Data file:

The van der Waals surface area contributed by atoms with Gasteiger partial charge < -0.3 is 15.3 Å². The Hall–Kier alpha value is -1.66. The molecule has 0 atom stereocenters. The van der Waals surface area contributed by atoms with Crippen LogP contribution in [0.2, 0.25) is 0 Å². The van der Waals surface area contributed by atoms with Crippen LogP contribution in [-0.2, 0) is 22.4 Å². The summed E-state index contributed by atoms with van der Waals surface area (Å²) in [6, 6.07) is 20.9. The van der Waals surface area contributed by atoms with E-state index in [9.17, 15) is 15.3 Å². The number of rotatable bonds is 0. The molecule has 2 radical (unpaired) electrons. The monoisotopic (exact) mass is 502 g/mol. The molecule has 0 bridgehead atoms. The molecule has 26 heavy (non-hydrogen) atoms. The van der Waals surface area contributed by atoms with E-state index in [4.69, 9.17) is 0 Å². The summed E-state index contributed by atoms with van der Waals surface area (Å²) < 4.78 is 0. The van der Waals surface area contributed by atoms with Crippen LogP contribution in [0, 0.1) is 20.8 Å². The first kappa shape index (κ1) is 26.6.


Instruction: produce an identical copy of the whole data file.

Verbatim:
The van der Waals surface area contributed by atoms with Gasteiger partial charge < -0.3 is 15.3 Å². The Hall–Kier alpha value is -1.66. The molecule has 0 atom stereocenters. The van der Waals surface area contributed by atoms with Crippen LogP contribution in [0.2, 0.25) is 0 Å². The van der Waals surface area contributed by atoms with Crippen LogP contribution in [-0.2, 0) is 22.4 Å². The summed E-state index contributed by atoms with van der Waals surface area (Å²) in [6, 6.07) is 20.9. The van der Waals surface area contributed by atoms with E-state index in [9.17, 15) is 15.3 Å². The number of rotatable bonds is 0. The molecule has 2 radical (unpaired) electrons. The monoisotopic (exact) mass is 502 g/mol. The molecule has 0 bridgehead atoms. The molecule has 26 heavy (non-hydrogen) atoms. The van der Waals surface area contributed by atoms with E-state index in [4.69, 9.17) is 0 Å². The summed E-state index contributed by atoms with van der Waals surface area (Å²) < 4.78 is 0. The van der Waals surface area contributed by atoms with Crippen LogP contribution in [0, 0.1) is 20.8 Å². The first kappa shape index (κ1) is 26.6.